December 2012


 
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  4 December 2012
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NW1Hot Button Discussion

DRM Drama 

By Michael Goldman 

 

Digital Rights Management (DRM), at its most basic level, has traditionally been considered as the strategic use of technology to monitor and enforce intellectual property licensing agreements by controlling access to digital content as it is being distributed, protecting it from unauthorized use or downright theft. In the modern world, however, the notion of "broadcasting video" now includes over-the-air terrestrial signal distribution, along with cable, satellite, Internet, and mobile/data network broadcasting of content to, seemingly, an unlimited number of viewing devices. In that universe, the DRM label represents a constantly evolving, often proprietary, network of technologies and protocols used by broadcasters to secure the links of a content chain wherever those links are heading.

 

That is the view of Adam Goldberg, principal of AGP, LLC, a company that consults with digital content companies regarding distribution, security, and regulatory issues they might encounter. Goldberg suggests the old axiom that "the chain is only as strong as its weakest link." This is particularly apropos, meaning that DRM systems and methods should address a lot more than a good encryption scheme and a robust database to track rights.

 

"It's not as simple as the cable head end encrypts [content data] and the cable set-top boxes decrypt it, and that's it," Goldberg explains. "That is part of DRM, but not an entire system. For one thing, the set-top box needs to know where it is permissible to send the content once it is received [within a home network]. More importantly, there needs to be a way for the cable head end to receive encrypted content. The typical fiber link from wherever the content comes from into the head end also needs to be protected with some sort of conditional access or DRM system. There are a handful of off-the-shelf or nearly off-the-shelf things you can buy to simply send [encrypted] content from a network to affiliates, but if the content is going more places than that [networks], build proprietary systems. The more places the content can go, the more complicated [a DRM system] gets. All DRM systems [from major broadcasters] are proprietary in a sense that there are naturally secrets involved in securing content. Protecting [how content is distributed] is, in a lot of ways, resistant to standardization because there are secrets involved."

Goldberg describes the nature of the technological work being done on DRM as "an arm's race," in the sense that it needs to be, by definition, highly proprietary, highly secretive, and constantly changing. This is because the state-of-the-art needs to keep pace with the work being done by hackers and pirates to get past constantly evolving security schemes. Indeed, DRM remains a crucial issue in the industry today, particularly because it can't be precisely mandated or standardized for these reasons.

 

Meanwhile, Goldberg and others say the industry is delving into other approaches for allowing broadcasters to protect content and know and control where it goes.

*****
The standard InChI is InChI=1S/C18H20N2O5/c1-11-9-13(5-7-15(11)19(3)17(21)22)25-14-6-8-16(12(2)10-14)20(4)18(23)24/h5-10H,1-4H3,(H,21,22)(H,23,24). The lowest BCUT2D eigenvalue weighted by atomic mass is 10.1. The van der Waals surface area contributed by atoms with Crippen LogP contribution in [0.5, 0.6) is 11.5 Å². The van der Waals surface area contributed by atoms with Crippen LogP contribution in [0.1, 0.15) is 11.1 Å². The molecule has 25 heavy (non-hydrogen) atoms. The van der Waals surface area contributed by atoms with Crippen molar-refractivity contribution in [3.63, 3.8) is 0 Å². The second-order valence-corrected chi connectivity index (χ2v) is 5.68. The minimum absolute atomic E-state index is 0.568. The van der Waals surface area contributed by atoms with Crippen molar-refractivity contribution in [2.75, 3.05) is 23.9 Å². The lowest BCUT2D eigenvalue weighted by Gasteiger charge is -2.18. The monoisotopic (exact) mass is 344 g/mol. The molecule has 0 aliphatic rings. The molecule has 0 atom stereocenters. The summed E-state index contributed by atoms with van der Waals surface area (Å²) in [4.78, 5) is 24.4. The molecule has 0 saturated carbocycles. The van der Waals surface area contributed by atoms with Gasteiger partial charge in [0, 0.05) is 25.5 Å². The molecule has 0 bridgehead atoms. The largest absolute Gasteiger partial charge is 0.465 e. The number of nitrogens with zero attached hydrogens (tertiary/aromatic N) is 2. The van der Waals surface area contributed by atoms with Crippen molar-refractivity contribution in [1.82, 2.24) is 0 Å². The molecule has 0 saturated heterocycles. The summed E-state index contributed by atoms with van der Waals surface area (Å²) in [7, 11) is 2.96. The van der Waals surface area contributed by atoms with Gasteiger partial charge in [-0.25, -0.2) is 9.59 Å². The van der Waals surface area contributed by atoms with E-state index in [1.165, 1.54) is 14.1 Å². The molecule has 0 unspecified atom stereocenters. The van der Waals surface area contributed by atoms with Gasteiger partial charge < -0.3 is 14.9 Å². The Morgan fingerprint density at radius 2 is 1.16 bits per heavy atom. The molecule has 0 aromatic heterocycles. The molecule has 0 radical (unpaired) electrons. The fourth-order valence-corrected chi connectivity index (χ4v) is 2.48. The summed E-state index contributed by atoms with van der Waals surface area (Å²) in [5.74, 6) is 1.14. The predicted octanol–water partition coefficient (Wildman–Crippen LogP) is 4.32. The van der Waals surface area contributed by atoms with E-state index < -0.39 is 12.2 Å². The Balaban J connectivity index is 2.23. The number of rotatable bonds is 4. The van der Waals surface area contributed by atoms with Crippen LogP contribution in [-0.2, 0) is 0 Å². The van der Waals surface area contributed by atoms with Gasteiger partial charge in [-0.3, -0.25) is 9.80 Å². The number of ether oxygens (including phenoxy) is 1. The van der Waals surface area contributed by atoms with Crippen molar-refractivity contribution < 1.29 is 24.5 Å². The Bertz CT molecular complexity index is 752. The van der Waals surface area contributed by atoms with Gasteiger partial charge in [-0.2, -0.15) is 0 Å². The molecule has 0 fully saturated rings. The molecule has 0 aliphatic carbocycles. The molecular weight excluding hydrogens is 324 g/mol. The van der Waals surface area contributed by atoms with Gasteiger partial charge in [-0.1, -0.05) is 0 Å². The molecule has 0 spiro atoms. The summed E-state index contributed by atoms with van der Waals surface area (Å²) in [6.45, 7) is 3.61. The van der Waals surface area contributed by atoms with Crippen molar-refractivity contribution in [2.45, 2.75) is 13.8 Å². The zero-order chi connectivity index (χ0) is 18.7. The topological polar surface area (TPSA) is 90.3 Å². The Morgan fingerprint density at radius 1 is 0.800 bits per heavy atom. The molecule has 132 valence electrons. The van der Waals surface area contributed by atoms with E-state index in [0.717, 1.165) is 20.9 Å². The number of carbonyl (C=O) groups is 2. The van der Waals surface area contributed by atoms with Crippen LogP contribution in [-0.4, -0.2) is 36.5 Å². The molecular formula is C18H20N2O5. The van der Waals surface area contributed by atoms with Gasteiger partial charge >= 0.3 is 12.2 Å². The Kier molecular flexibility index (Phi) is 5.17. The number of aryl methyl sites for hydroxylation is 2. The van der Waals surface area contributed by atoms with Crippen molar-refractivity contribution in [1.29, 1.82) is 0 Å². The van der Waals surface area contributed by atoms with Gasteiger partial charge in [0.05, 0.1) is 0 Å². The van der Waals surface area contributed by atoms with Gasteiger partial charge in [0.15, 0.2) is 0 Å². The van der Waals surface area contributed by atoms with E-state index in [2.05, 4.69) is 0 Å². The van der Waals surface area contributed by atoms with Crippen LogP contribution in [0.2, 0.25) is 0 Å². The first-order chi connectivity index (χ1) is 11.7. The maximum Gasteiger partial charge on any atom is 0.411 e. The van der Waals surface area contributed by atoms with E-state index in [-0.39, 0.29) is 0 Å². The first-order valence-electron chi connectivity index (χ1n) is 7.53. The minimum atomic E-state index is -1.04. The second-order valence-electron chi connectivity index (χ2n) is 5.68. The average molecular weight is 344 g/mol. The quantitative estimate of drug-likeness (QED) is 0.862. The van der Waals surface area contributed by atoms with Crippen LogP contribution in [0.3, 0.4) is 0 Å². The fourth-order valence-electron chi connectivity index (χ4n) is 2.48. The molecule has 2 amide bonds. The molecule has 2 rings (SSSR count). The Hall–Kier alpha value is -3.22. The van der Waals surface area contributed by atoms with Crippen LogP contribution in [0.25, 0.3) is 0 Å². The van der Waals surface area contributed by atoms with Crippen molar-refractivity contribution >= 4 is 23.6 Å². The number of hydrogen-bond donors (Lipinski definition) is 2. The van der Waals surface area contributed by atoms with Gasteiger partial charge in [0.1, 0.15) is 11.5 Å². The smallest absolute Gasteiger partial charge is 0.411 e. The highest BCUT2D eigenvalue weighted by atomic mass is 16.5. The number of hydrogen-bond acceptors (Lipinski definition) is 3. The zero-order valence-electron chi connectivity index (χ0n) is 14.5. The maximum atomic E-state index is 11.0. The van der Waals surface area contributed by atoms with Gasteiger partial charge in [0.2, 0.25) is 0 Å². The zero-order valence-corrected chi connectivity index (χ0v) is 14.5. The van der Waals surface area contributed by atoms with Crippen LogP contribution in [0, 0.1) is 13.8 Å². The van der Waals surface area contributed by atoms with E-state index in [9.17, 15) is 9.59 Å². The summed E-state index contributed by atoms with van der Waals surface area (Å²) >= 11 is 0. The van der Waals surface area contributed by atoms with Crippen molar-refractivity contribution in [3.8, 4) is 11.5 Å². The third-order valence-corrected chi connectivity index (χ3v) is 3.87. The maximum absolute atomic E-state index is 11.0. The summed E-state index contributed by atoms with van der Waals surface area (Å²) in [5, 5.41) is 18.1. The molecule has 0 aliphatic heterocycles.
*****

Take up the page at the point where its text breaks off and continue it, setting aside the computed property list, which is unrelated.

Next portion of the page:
The problem in building more secure DRM systems, however, is not today's encryption schemes, Goldberg says. The Advanced Encryption Standard (AES) and the Data Encryption Standard (DES) that preceded it are both reliable and widely in use, he says, adding, "typically, whatever vulnerabilities there are to security systems, is not due to the encryption algorithms at the core. That is a strong link--but different systems have different vulnerabilities somewhere else along the line, whereby someone who is well funded and determined could capture content before or after encryption, or get hold of data keys along the way."

 

DRM turns into an arm's race more in the realm of the variables regarding what is required to move data through different platforms, systems, and networks, as well as in and around home networks, Goldberg says. Different systems, he suggests, have different vulnerabilities and some are more susceptible than others.

"Pirates are searching for those weak links," Goldberg says. "A weak link where they can get in and be isolated, somehow, from being caught. There is a whole arm's race of [systems improving] and then being compromised and then improving again, and so it goes. It is like the safecracker and the safe manufacturing company. The safecracker learns how to crack the current state of the art, and then the safe manufacturer makes better state of the art."

 

Goldberg says the industry's current work to improve such systems is hard to discuss in detail in the light of day because it all revolves around the aforementioned "secrets" that DRM systems depend on, but which content distributors do not want to publicize while striving to thwart ever-probing pirates. Generally, current improvements revolve around the industry's larger strides with interoperability--the quest to streamline data files to make them easier to push into many different platforms simultaneously, including carrying complex embedded security keys inside the larger data stream. "That idea is being developed," he says. "It shouldn't be a surprise that the interoperability issue is something that the industry is working on."

 

Another evolving approach involves delivering content to home networks, where the imagery is processed on the receiving end. RVU technology, for example, relies on the notion of delivering content around the home-content that is controlled and processed by a single server in the home, rather than requiring separate receivers on each television. This strategy, created by a consortium of content service providers and consumer electronics companies, relies on the home server to composite different pieces (audio, video, graphics) of a show together and then distribute the finished product to televisions throughout the home. DirectTV started incorporating RVU into its home DVR strategy (dubbed Genie ) in 2011, and other satellite providers are following suit. The remote user interface (RUI) approach, which permits a single DVR for all televisions, is the innovation that most excites consumers who have RVU technology. However, it is the end-user compositing capability of RVU home servers that makes them innovative from a DRM point of view.